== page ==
How to explore Buddhism on a Sri Lanka holiday

How to explore Buddhism on a Sri Lanka holiday

There are several religions interwoven into Sri Lanka’s rich tapestry, but Buddhism is the belief system that lies at the core of the island’s complex culture. This philosophy swept across Asia more than 2,000 years ago and since then has influenced many elements of the Sri Lankan way of life.

With hundreds of temples dotted throughout the country, tended by monks dressed in eye-catching saffron robes, you cannot help but notice the presence of Buddhism when you visit Sri Lanka. In addition to the unmissable architecture paying homage to Lord Buddha, the peace, hospitality, and selflessness at the heart of Buddhist teaching permeates every corner of the island.

Discover the details of Sri Lankan Buddhism by adding special experiences to your Sri Lanka holiday itinerary. As well as taking tours of the most iconic ancient historical sites, either on foot or by bike, consider a more unique exploration of Buddhism through sacred mountain treks and watching mesmerizing traditional festivals. Whatever your beliefs, these exceptional Buddhist experiences in Sri Lanka are sure to get your spirits soaring and deliver special memories that will last a lifetime.

Cultural Sites

Anuradhapura Citadel

Anuradhapura Citadel was the first city to be built in Sri Lanka and for many years was the centre of the island’s civilisation. A complex of monasteries, temples, royal buildings, and bathing pools dating back to 4th century BC, a visit to Anuradhapura is the perfect first stop when exploring Buddhism in Sri Lanka. A highlight of this experience is the sacred ancient Bo tree said to be grown from a branch of the tree under which Lord Buddha sat and gained enlightenment.

Dambulla Cave Temple

Equally ancient and astonishing is 2,000-year-old Dambulla Cave Temple. Once a refuge for an ousted Sinhala king who repaid the monks who sheltered him by funding the creation of this temple complex, Dambulla Caves house over 100 exquisite statues of Lord Buddha and are decorated with a series of storytelling murals painted on the ceiling and walls. This has been a sacred Buddhist pilgrimage site for 22 centuries and promises to take your breath away.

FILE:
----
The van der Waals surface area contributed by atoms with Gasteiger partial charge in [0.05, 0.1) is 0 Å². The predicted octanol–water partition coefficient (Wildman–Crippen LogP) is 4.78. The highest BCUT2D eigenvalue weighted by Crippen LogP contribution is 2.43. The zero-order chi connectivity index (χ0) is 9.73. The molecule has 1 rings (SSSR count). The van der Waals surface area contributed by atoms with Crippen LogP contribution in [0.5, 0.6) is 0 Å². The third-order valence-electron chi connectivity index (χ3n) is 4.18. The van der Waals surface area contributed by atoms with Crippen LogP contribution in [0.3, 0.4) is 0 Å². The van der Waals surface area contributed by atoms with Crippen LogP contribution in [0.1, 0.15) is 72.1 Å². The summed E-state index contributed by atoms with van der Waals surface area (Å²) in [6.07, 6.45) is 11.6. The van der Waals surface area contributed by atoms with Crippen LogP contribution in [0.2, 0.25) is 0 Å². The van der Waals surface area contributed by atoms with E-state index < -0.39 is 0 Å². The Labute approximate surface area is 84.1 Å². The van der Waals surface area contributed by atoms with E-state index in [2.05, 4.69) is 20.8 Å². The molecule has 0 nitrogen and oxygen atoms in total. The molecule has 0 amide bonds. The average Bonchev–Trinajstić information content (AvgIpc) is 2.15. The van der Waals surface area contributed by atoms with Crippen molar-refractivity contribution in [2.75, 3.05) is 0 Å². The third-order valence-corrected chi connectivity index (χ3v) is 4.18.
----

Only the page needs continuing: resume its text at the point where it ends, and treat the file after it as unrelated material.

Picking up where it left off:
Kandy Esala Perahera

Centred around a relic that has been protected in Sri Lanka since the 4th century AD, residing in Kandy’s Dalada Maligawa (Temple of the Tooth) for the last 500 years, the Kandy Esala Perahera is a grand ten-day festival which takes place in August each year. As the temple name suggests, the sacred relic is an ancient tooth thought to have belonged to Lord Buddha. The tooth is usually kept enshrined in a golden casket within the temple, but during the festival it is paraded through the city streets on the back of an elephant along with a guard of honour made up of fire breathers, Kandyan dancers, and more elephants dressed in traditional finery. This is an extraordinary celebration to behold which annually draws Buddhists from around the world.


Vesak is a festival of lights which takes place each year in the various predominantly Buddhist countries in Asia. During the May full moon, Sri Lanka is illuminated by lights, lanterns, candles, and fantastic visual displays that cannot help but entrance the eye. The best place to experience Vesak in Sri Lanka is in the capital, Colombo, where you can walk glowing streets and stop off for complimentary refreshments from the various community-run stalls set up throughout the city.

Off The Beaten Track


One of Sri Lanka’s lesser-visited heritage sites, Mihintale is hugely important to local Buddhists. Mihintale is comprised of a hill topped by an enormous white Buddha statue with ancient monastic buildings encircling the base, best explored at dawn or dusk. Climb the steps to the summit and soak in the serene atmosphere which pervades this special historical site.

Adam’s Peak

Sri Lanka’s sacred mountain. Between December and March, tourists can join pilgrims on a night-time hike up Adam’s Peak, one of the tallest mountains in Sri Lanka’s hill country which is topped by the imprint of a footprint said to be that of Lord Buddha – although locals of different faith variously claim it for people key to their own religion. Climb the lamp-lit staircase up to the very top of the mountain while listening to the chatter and chanting of your fellow hikers in time to be rewarded with one of the most breath-taking sunrise scenes in Asia and the chance to see the footprint shrine.